By comparison to dynamic range, the bandwidth of human hearing is relatively modest, from 20Hz at the lowest end of our hearing, extending to 20,000Hz at the upper limit of auditory perception. Unlike the logarithmic decibel, Hertz work as a straightforward linear scale, although our equipment has a slight bias towards handling frequency on a logarithmic basis. Look at a parametric EQ, for example, noting how a low-mid band works over a frequency range of around 1,000Hz (220Hz–1,200Hz) while the high-mid control has a greater range of 7,000Hz (1kHz–8kHz).

    From an engineering perspective, Hertz largely impacts on the timbre of sound; more specifically, the harmonic series. Timbre, of course, allows us to differentiate between two sounds playing at the same pitch – a trumpet playing a concert A, for example, sounds different from an oboe playing the same note. The difference between the two instruments is defined by their harmonic structure, with each instrument having a unique series of partials or overtones over the fundamental frequency (or pitch) of the given note.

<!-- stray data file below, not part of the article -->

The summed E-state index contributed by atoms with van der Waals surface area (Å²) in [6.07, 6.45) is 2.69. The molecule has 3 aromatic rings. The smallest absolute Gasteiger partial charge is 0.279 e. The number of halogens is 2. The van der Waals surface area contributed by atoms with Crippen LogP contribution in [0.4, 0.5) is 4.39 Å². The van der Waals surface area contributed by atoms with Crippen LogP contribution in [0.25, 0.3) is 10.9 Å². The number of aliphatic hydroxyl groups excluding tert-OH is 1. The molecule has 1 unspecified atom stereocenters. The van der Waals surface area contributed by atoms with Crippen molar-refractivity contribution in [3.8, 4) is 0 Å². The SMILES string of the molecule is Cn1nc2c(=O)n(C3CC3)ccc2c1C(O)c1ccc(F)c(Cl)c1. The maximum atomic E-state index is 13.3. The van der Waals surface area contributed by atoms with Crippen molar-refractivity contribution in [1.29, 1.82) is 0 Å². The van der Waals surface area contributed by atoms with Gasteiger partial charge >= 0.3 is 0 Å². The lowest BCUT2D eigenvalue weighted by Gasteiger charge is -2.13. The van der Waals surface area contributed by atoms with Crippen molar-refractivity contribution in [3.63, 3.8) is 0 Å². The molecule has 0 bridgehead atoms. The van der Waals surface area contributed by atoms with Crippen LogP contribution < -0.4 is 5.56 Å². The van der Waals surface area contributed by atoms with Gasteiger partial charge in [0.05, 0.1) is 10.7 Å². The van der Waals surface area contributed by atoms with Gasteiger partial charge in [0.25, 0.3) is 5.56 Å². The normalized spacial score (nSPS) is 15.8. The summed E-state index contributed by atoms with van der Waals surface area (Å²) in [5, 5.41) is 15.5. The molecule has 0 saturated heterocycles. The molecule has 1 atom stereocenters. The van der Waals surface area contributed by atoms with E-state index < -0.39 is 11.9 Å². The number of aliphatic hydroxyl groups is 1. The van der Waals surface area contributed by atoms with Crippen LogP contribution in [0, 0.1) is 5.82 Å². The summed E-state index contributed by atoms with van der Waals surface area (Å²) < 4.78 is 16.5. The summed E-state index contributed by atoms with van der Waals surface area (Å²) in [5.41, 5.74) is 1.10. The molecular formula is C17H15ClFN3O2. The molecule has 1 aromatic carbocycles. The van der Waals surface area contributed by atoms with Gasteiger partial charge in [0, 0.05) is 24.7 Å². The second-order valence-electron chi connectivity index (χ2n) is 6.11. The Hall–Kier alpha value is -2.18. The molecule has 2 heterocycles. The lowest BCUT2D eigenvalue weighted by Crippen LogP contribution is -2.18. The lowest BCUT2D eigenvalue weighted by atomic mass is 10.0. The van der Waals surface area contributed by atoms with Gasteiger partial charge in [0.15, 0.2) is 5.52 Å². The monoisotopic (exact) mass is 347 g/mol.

For a sound to be considered ‘musical’ its harmonic structure needs to be constructed from partials that are mathematically related to the fundamental. For example, a bass guitar playing G two octaves below middle C would have its fundamental around 100Hz, a second harmonic at 200Hz, a third harmonic at 300Hz and a fourth harmonic at 400Hz. What gives an instrument its colour, therefore, is the balance and amplitude of these additional harmonics. A bright sound, for example, will have an abundance of harmonics moving right up through the audio spectrum, whereas a purer sounds tends to exhibit just a few harmonics. Equally, you’ll also find a different propensity for even- or odd-ordered harmonics between instruments. A clarinet, for example, has a hollow sound due to its bias towards odd-ordered harmonics, whereas a full-bodied violin section has a good spread of even and odd harmonics



     Decibels are a logarithmic scale in order to cover the vast dynamic range our ears hear over. This partially explains why faders don’t work in an entirely linear way


    All Things Equal